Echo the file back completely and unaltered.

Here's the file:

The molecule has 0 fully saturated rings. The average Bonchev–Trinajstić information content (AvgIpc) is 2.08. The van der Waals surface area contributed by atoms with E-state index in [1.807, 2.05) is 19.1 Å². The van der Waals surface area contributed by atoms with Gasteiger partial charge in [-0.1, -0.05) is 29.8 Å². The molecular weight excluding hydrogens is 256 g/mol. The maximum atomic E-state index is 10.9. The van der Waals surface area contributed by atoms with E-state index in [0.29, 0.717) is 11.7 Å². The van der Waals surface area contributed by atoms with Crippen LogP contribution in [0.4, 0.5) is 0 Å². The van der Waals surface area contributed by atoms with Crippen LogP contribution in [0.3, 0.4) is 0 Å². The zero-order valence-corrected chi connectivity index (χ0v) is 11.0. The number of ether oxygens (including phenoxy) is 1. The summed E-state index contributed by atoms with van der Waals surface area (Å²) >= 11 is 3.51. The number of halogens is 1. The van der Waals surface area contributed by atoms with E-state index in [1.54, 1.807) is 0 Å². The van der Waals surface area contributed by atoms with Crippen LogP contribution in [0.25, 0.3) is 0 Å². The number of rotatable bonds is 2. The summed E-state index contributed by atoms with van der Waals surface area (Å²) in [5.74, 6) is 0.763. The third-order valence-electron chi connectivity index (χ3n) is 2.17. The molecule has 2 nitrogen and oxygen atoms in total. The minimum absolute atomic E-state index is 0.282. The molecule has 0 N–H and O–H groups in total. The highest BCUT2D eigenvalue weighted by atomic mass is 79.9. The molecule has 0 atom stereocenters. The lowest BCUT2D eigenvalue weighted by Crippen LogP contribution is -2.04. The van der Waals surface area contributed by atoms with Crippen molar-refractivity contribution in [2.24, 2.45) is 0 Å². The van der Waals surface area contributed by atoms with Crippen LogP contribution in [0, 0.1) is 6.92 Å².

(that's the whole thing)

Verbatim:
The molecule has 0 fully saturated rings. The average Bonchev–Trinajstić information content (AvgIpc) is 2.08. The van der Waals surface area contributed by atoms with E-state index in [1.807, 2.05) is 19.1 Å². The van der Waals surface area contributed by atoms with Gasteiger partial charge in [-0.1, -0.05) is 29.8 Å². The molecular weight excluding hydrogens is 256 g/mol. The maximum atomic E-state index is 10.9. The van der Waals surface area contributed by atoms with E-state index in [0.29, 0.717) is 11.7 Å². The van der Waals surface area contributed by atoms with Crippen LogP contribution in [0.4, 0.5) is 0 Å². The van der Waals surface area contributed by atoms with Crippen LogP contribution in [0.3, 0.4) is 0 Å². The zero-order valence-corrected chi connectivity index (χ0v) is 11.0. The number of ether oxygens (including phenoxy) is 1. The summed E-state index contributed by atoms with van der Waals surface area (Å²) >= 11 is 3.51. The number of halogens is 1. The van der Waals surface area contributed by atoms with E-state index in [1.54, 1.807) is 0 Å². The van der Waals surface area contributed by atoms with Crippen LogP contribution in [0.25, 0.3) is 0 Å². The number of rotatable bonds is 2. The summed E-state index contributed by atoms with van der Waals surface area (Å²) in [5.74, 6) is 0.763. The third-order valence-electron chi connectivity index (χ3n) is 2.17. The molecule has 2 nitrogen and oxygen atoms in total. The minimum absolute atomic E-state index is 0.282. The molecule has 0 N–H and O–H groups in total. The highest BCUT2D eigenvalue weighted by atomic mass is 79.9. The molecule has 0 atom stereocenters. The lowest BCUT2D eigenvalue weighted by Crippen LogP contribution is -2.04. The van der Waals surface area contributed by atoms with Crippen molar-refractivity contribution in [2.24, 2.45) is 0 Å². The van der Waals surface area contributed by atoms with Crippen LogP contribution in [0, 0.1) is 6.92 Å².